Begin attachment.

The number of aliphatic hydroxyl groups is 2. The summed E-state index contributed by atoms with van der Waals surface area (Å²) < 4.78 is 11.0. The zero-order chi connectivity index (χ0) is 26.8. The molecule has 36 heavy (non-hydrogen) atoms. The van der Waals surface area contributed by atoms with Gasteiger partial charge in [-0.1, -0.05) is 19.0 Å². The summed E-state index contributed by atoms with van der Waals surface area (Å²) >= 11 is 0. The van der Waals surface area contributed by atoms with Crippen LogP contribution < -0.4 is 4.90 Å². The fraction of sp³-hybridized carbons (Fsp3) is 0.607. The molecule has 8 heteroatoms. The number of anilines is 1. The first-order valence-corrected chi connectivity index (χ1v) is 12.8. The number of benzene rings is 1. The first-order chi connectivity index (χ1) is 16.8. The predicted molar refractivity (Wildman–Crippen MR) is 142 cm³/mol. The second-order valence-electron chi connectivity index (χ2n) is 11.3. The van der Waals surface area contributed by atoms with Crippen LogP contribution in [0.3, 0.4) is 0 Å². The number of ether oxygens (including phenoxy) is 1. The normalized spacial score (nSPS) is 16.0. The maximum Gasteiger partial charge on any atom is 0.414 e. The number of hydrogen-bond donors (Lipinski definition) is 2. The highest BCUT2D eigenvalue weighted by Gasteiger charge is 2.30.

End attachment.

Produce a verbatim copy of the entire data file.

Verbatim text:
The number of aliphatic hydroxyl groups is 2. The summed E-state index contributed by atoms with van der Waals surface area (Å²) < 4.78 is 11.0. The zero-order chi connectivity index (χ0) is 26.8. The molecule has 36 heavy (non-hydrogen) atoms. The van der Waals surface area contributed by atoms with Gasteiger partial charge in [-0.1, -0.05) is 19.0 Å². The summed E-state index contributed by atoms with van der Waals surface area (Å²) >= 11 is 0. The van der Waals surface area contributed by atoms with Crippen LogP contribution < -0.4 is 4.90 Å². The fraction of sp³-hybridized carbons (Fsp3) is 0.607. The molecule has 8 heteroatoms. The number of anilines is 1. The first-order valence-corrected chi connectivity index (χ1v) is 12.8. The number of benzene rings is 1. The first-order chi connectivity index (χ1) is 16.8. The predicted molar refractivity (Wildman–Crippen MR) is 142 cm³/mol. The second-order valence-electron chi connectivity index (χ2n) is 11.3. The van der Waals surface area contributed by atoms with Crippen LogP contribution in [0.3, 0.4) is 0 Å². The number of ether oxygens (including phenoxy) is 1. The normalized spacial score (nSPS) is 16.0. The maximum Gasteiger partial charge on any atom is 0.414 e. The number of hydrogen-bond donors (Lipinski definition) is 2. The highest BCUT2D eigenvalue weighted by Gasteiger charge is 2.30.